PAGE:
Saturday, May 16, 2009

Stimulus money goes toward removing lethal lead paint in low income neighborhoods

I wrote this column Lead Exposure From House Paint Study Shows Ties With Criminality on October 19th, 2008.

In it, I talk about the poorer neighborhoods being the most affected by lead paint, and some surprising results from that exposure when it came to criminality. I discussed how the children were the main victims of lead in the home, and some the symptoms involved.This news article looks like a step is being taken in the right direction to combat this deadly lead exposure.

(From the Associated Press today)

     Nearly $100 million in federal stimulus money will go toward a program to remove lead- based paint and other health and safety hazards from low-income homes, Vice President Joe Biden announced Friday.
Biden announced the plan in the courtyard of an affordable-housing devel­opment operated by a community group that is getting $875,000 of that money to help identify and remove toxic paint and other health hazards from 225 Los Angeles homes.
      Biden said the program will immediately employ workers to do the lead­abatement work. He said it will also save the country millions in future health care costs that otherwise would be spent treating peo­ple suffering from neurolog­ical damage, slowed growth and other ailments connect­ed to growing up in contact with lead-based paint.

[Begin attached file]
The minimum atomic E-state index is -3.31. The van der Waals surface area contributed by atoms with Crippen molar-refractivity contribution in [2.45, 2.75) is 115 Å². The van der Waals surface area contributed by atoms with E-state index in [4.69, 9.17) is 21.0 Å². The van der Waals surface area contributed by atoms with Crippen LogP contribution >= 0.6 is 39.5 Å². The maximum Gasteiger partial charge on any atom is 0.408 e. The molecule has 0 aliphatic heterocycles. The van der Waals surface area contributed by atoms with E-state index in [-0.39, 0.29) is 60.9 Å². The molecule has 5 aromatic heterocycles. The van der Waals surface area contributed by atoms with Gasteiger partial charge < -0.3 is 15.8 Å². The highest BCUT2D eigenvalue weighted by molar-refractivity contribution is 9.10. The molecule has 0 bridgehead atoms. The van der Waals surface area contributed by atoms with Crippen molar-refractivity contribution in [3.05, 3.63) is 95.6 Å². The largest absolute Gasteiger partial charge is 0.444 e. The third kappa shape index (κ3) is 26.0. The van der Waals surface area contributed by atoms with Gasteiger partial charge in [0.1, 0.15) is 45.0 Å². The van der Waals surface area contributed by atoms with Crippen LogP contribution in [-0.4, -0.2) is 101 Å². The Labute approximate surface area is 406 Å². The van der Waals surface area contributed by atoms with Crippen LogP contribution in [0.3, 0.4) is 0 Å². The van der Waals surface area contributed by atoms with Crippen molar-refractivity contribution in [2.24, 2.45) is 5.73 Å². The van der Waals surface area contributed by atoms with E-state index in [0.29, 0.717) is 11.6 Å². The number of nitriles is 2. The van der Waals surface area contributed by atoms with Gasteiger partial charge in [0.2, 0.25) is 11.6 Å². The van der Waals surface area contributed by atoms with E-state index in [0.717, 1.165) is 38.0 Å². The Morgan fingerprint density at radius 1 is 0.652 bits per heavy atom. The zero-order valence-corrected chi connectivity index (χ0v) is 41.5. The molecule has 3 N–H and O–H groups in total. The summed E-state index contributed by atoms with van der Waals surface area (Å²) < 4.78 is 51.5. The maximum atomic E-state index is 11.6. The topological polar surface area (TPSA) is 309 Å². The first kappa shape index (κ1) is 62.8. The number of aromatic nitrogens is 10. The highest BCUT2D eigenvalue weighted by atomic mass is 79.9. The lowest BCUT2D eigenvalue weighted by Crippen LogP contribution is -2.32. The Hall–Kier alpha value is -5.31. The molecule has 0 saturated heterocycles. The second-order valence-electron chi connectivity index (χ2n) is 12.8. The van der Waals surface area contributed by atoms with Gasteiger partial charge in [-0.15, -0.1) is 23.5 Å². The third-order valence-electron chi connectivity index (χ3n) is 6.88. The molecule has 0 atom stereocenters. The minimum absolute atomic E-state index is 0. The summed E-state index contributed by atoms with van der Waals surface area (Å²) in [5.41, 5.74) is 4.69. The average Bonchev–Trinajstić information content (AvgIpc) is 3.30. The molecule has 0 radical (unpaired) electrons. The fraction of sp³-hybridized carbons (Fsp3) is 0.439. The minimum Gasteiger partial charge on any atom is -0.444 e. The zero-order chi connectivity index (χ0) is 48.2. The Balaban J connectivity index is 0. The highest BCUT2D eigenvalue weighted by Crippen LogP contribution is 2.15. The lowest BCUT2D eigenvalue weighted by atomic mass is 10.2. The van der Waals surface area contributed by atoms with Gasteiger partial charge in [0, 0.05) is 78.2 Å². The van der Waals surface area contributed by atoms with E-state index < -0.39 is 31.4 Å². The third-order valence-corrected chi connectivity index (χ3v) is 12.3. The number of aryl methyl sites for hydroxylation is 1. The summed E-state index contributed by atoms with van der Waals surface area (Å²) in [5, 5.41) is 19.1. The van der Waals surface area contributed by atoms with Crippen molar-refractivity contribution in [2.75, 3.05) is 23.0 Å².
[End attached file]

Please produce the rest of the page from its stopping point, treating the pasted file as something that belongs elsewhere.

“This is a real bang for the buck here,” he said. “You have people from this community filling good jobs, helping other fami­lies, helping children to stay healthy.”
South Los Angeles’ Esper­anza Community Housing Corp. was among 53 local programs in 20 states and Washington, D.C., getting grants through the U.S. De­partment of Housing and Urban Development to re­move lead-based paint and other hazards such as mold.

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